Trump's decision to attack the JCPOA has no links to the Iranian protests, either. The U.S. president's attitude towards the Iranian nuclear deal and to Iran in general has been well known ever since the 2016 presidential campaign, when he criticized everything even remotely related to Iran. After his inauguration, Trump continued with his anti-Iranian rhetoric, and reinforced it with actual steps.

ELN Group Statement:
Sustaining the Iran Nuclear Deal

Back in October 2017, Trump announced that Washington would revise the former U.S. strategy as applied to Iran, including by going back on the nuclear deal with that country. Trump gave Congress 60 days to decide whether the economic sanctions against Iran that had been suspended after the signing of the JCPOA in exchange for Tehran's promise to close its nuclear programme should be reinstated. This reinstatement would actually mean Washington's disengagement from the JCPOA.

The 60 days ran out in late December, but Trump chose not to officially withdraw from the nuclear deal in the absence of approval from the EU, above all from Germany, France, and the UK, which had participated in drafting and signing the JCPOA. In effect, Trump delivered an ultimatum to Europe: “This is a last chance. [...] Either fix the deal's disastrous flaws, or the United States will withdraw. […] No one should doubt my word. […] I hereby call on key European countries to join with the United States in fixing significant flaws in the deal, countering Iranian aggression, and supporting the Iranian people. If other nations fail to act during this time [120 days], I will terminate our deal with Iran”.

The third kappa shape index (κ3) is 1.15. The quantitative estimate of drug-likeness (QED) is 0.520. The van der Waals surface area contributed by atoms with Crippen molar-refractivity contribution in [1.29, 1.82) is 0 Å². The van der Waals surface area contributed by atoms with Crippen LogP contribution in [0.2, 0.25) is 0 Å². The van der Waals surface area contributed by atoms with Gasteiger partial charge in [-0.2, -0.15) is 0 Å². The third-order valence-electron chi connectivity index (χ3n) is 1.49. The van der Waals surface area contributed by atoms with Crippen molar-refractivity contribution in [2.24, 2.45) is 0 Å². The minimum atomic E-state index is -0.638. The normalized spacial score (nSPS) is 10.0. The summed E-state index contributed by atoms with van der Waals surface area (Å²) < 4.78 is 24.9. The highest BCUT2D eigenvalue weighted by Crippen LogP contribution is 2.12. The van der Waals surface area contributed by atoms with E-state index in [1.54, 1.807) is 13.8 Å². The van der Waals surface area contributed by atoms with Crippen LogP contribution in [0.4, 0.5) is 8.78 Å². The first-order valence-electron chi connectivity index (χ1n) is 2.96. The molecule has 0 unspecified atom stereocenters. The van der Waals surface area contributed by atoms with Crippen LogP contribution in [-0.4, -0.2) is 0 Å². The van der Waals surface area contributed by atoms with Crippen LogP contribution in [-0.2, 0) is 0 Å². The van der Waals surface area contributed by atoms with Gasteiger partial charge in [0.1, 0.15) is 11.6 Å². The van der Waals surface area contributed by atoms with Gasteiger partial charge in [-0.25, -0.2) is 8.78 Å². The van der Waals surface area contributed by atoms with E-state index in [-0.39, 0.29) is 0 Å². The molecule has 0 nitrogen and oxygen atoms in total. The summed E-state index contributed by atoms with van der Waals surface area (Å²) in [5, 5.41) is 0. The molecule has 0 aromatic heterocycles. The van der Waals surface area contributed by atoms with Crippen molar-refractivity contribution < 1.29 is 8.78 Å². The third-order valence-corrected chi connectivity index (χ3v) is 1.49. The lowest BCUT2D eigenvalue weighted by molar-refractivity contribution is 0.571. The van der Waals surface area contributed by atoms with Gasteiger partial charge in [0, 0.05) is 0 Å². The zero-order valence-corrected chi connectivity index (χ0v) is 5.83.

This is why the difficult fate of the JCPOA will largely depend on the decisions to be taken in Brussels, Paris, Berlin, and London. One should keep in mind that Russia, China, and Iran have ruled out the possibility of revising the deal in any way. The EU is also (for now at least) supporting the current wording of the action plan.